5. The method according to claim 2, wherein said sealing resin agent is film-shaped when used to cover said semiconductor element.
6. The method according to claim 2, wherein said sealing resin agent is in a liquid state when used to cover said semiconductor element.
Description
TECHNICAL FIELD

The present invention relates to a method for mounting a semiconductor element to a circuit board, which is used for electrically connecting projecting electrodes, i.e., bumps on the semiconductor element to electrodes on the circuit board, and a semiconductor device having the semiconductor element mounted on the circuit board according to the method.

BACKGROUND ART

U.S. Pat. No. 4,661,192 discloses in the published specification a method for forming bumps on a semiconductor element by ball bonding and a method for bonding the semiconductor element. The conventional methods will be described.

In FIG. 25, a high voltage of several thousand volts is impressed from a discharge electrode (torch) 17 to a leading end 16 a of an Au wire 16 extending from a leading end of a capillary 15. While a discharge current flows between the torch 17 and the leading end 16 a of the wire, the wire 16 is heated to a high temperature from the leading end 16 a and then melted, resulting in a gold ball 18 as shown in FIG. 26. The ball 18 is fixed onto an electrode 3 a of a semiconductor element 3 by the capillary 15, thereby forming a bump bottom part 19 as in FIG. 27. Thereafter, the capillary 15 is pulled upward as in FIG. 28. The capillary 15 is looped above the bump bottom part 19, so that the wire 16 is tightly adhered to the bump bottom part 19, and then the wire is cut. A bump 20 is formed in this manner.

A semiconductor element 3 having the bumps 20 formed as above is pressed against a stage 14 having a flat face as shown in FIG. 29. As a result thereof, leading end parts of the bumps 20 are flattened. Then, as indicated in FIG. 30, the semiconductor element 3 with the flattened bumps 20 is brought into contact with a conductive adhesive 6 applied on a stage 5 to transfer the conductive adhesive 6 to the flattened bumps 20. In FIG. 31, the semiconductor element 3 having the bumps 20 with the conductive adhesive 6 transferred thereon is registered with electrodes 2 on a circuit board 1 and then fixed thereto, whereby the semiconductor element is electrically connected to the circuit board 1.

As described hereinabove, conventionally, the semiconductor element 3 and circuit board 1 are bonded only by the conductive adhesive 6 transferred to the bumps 20 of the semiconductor element 3. As such, the bonding between the semiconductor element 3 and circuit board 1 has merely a bonding strength of an area at the leading ends of the bumps 20 of the semiconductor element 3, and the conductive adhesive 6 exerts a strength as low as 1-2.0 g at every bonded part because only a small amount of the conductive adhesive 6 is used so as to lower a volume resistivity. Such inconveniences are realized when the bonded part cracks because of a warp of the circuit board 1 or a stress when the conductive adhesive 6 is set, a connection resistance value is increased, and a disconnection at the bonded part arises.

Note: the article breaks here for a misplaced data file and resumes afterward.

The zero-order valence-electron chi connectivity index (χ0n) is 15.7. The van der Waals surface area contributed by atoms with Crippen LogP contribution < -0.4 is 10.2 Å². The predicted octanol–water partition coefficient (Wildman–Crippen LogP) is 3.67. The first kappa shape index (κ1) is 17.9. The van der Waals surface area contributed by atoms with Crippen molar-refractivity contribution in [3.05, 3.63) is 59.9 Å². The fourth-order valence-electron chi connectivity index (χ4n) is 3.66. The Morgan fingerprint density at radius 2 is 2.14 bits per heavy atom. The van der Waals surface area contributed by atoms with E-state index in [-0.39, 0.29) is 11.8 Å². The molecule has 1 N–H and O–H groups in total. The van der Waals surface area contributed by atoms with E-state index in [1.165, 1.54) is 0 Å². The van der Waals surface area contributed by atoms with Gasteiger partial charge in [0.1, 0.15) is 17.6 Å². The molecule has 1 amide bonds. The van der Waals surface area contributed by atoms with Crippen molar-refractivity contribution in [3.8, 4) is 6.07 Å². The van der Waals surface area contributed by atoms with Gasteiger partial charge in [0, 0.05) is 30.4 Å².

SUMMARY OF THE INVENTION

An object of the present invention is therefore to provide a method for mounting a semiconductor element to a circuit board whereby connection reliability and connection strength are enhanced in bonding between the semiconductor element and circuit board, and a connection resistance value is stabilized to be low. Another object is to provide a semiconductor device having a semiconductor element mounted to a circuit board by the method.

In order to accomplish the above-described objects, according to a first aspect of the present invention, a method is provided for mounting a semiconductor element to a circuit board. The method comprises:

disposing an insulating adhesive having a property of shrinking upon being set, at least at either of opposite faces confronting each other of the circuit board and the semiconductor element;

registering the circuit board and the semiconductor element so that an electrode on the circuit board corresponds to a projecting electrode on the semiconductor element;

coupling the opposite faces of the circuit board and semiconductor element by the insulating adhesive; and

setting the insulating adhesive, so that the electrode on the circuit board and the projecting electrode on the semiconductor element are electrically connected through the shrinkage of the insulating adhesive such that the semiconductor element and circuit board are fixed in a coupled state.

A semiconductor device according to a second aspect of the present invention has a semiconductor element mounted to a circuit board according to the above mount method of the first aspect.

According to the mount method for a semiconductor element to a circuit board of the first aspect and the semiconductor device of the second aspect, the semiconductor element and circuit board are connected with the use of the insulating adhesive, and therefore connected rigidly in comparison with the conventional art whereby the connection is achieved only by the projecting electrodes of the semiconductor element and the electrodes of the circuit board. Therefore, a connection resistance value at a projecting electrode of the semiconductor element and a corresponding electrode of the circuit board is reduced and less varied, and at the same time, connection strength is high, thereby realizing highly reliable bonding.

BRIEF DESCRIPTION OF DRAWINGS

These and other aspects and features oft he present invention will become clear from the following description taken in conjunction with the preferred embodiments thereof with reference to the accompanying drawings in which:

FIG. 1 is a sectional view showing the structure of a semiconductor device in an embodiment of the present invention;